• 001.jpg
  • 002.jpg
  • 003.jpg
  • 004.jpg
  • 005.jpg
  • 006.jpg
  • 007.jpg
  • 008.jpg
  • 009.jpg
  • 010.jpg
  • 011.jpg
  • 012.jpg

Burnet High School

Completion: March 2005
Construction cost: $28.6 million
Building Area:
Cost per Sq.Ft.:
Capacity:
Awards: 2007 TASA/TASB Awards in Value and Design, Texas Construction Best of 2005 Winner, ABC Eagle Award 2005
 
Value 
New facilities include a 500-seat cafeteria w/ 100-seat covered outdoor dining area, 900-seat auditorium and a 1,400-seat competition gymnasium at 254,000 SF for $28.6 million.  Site cost was reduced by calculating a balanced cut and fill ratio which resulted in zero haul off of spoils.  A life cycle cost matrix was used to determine the most appropriate HVAC system and envelope construction for each individual building.  Technology was combined on Category 6 cable for phone, cameras, wireless access, data network and mechanical controls reducing conduit and cabling cost.  
 
Process of Planning 
Everyone from administrators to teachers and parents to local citizens were engaged in the design process.  Design concepts were tested for the most appropriate solution to meet the criteria of economy, delight and function.  The synthesis of these meetings was then presented in public charettes.  The ISD facilities department stayed involved through construction, to ensure the finer details were to the districts standards or establish those standards at that time. The public relations effort that started before the bond election continued throughout construction, with weekly guided community tours of the project offered to all.
 
Design 
The concept of a collegiate style “Academic Village” promotes student interaction & learning clusters, while providing building economy.  The campus is focused on a learning courtyard with amphitheater, connecting canopies and surrounding departmental buildings. The combination of those components reduced the scale of this large campus into smaller human scale for learning thus making it unique and functional.  Ownership and community evolved from that foundation with the introduction of covered outdoor dining, xeriscape and aquaculture pond.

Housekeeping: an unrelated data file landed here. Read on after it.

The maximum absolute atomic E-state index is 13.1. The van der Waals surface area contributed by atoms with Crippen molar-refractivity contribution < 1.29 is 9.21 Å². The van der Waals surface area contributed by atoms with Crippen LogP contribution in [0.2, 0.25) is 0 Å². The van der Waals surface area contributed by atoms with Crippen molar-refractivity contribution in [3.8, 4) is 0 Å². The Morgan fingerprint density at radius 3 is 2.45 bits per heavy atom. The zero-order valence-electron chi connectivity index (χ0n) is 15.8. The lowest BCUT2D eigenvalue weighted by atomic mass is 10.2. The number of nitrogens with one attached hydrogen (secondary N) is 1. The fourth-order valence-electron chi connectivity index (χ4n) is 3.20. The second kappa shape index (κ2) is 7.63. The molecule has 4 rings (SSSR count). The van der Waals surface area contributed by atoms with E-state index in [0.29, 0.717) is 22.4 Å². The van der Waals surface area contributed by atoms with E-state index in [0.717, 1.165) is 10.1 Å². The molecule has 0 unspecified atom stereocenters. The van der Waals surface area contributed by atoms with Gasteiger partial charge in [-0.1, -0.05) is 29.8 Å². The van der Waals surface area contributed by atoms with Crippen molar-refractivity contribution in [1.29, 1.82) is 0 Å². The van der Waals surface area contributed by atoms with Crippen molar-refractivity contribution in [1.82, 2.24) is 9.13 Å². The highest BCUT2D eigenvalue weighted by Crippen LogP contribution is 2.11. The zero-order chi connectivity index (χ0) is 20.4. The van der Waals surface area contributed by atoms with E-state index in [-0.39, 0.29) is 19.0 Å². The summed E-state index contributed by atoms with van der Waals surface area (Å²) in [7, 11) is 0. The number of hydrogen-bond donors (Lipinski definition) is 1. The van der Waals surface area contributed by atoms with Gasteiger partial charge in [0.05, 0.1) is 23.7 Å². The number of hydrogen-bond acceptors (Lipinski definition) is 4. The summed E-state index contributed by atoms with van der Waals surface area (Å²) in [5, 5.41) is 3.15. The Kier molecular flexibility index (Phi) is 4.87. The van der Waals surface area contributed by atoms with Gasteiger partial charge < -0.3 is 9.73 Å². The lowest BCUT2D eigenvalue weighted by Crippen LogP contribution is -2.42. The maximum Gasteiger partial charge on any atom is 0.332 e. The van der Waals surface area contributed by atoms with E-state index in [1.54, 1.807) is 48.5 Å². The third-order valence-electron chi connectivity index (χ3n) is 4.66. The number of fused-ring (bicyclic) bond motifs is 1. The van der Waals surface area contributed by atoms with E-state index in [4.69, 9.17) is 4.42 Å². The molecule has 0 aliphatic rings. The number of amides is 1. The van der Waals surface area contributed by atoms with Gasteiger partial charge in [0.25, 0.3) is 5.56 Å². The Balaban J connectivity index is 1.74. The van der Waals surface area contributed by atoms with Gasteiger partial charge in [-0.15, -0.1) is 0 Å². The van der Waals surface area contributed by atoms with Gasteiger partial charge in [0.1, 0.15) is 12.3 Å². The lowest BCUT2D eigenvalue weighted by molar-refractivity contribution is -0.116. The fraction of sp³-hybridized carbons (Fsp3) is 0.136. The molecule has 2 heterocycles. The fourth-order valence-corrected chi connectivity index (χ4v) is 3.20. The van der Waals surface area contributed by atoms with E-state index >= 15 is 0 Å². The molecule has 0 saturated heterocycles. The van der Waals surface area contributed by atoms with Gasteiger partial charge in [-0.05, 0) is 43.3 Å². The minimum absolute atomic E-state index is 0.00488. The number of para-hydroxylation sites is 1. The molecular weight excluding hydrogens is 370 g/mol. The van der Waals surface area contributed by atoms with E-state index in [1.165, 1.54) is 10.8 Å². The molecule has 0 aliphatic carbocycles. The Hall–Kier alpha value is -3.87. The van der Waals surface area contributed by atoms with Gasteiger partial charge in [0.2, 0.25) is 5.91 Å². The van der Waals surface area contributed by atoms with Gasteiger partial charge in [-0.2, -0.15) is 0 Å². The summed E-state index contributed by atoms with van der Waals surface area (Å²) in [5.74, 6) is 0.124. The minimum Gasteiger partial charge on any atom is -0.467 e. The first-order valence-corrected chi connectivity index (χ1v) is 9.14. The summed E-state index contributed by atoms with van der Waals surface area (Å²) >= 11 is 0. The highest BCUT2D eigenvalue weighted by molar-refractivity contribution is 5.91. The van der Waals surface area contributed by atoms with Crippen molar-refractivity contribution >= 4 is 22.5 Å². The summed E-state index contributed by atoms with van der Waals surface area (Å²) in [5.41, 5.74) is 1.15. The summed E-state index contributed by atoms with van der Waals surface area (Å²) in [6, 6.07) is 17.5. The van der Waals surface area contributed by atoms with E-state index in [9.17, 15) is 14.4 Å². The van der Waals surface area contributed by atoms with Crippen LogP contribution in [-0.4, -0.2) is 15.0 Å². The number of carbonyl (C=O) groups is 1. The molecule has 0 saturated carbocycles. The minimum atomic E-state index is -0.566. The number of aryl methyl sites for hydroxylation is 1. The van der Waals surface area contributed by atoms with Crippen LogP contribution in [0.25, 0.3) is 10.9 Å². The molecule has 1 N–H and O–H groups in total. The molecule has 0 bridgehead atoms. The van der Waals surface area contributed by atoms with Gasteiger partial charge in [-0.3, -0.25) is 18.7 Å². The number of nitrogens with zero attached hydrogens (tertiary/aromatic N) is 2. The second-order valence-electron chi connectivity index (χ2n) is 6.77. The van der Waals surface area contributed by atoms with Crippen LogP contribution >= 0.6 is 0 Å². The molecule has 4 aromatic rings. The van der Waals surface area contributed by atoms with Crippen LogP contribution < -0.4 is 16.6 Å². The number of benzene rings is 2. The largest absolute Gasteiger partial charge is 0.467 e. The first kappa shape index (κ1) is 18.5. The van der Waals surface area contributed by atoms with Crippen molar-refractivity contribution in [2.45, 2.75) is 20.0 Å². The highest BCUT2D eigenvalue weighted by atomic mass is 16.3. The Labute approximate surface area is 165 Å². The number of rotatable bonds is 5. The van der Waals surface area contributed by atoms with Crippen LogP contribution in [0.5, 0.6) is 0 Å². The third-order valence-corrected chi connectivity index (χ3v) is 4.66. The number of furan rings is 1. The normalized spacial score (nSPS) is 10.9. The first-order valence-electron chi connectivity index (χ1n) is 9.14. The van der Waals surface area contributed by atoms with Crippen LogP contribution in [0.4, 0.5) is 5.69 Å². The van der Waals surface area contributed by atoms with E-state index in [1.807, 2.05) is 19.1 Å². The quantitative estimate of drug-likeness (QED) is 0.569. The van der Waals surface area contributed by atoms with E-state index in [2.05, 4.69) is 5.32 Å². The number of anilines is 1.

Educational Appropriateness 
Educational appropriateness was the order of the day for every aspect of this project. The campus organization reflects relationships and separation required by the educational program. Academic, Science and Career & Technology were grouped closest in proximity for the numerous class changes.  All three building are situated between the Administration/Library and Cafeteria/Gym that serve those buildings during day.  A variety of spontaneous learning areas are provided throughout the campus to encourage small group interaction.
 
Innovation 
Rainwater is collected, stored in the aquaculture pond, & pumped out for use in landscape irrigation.  Construction systems include the use of integrally insulated concrete wall panels, which meet energy code & budgetary requirements.  The curved roof at each building entry lobby serves as a subliminal cue to visitors locating the entry point.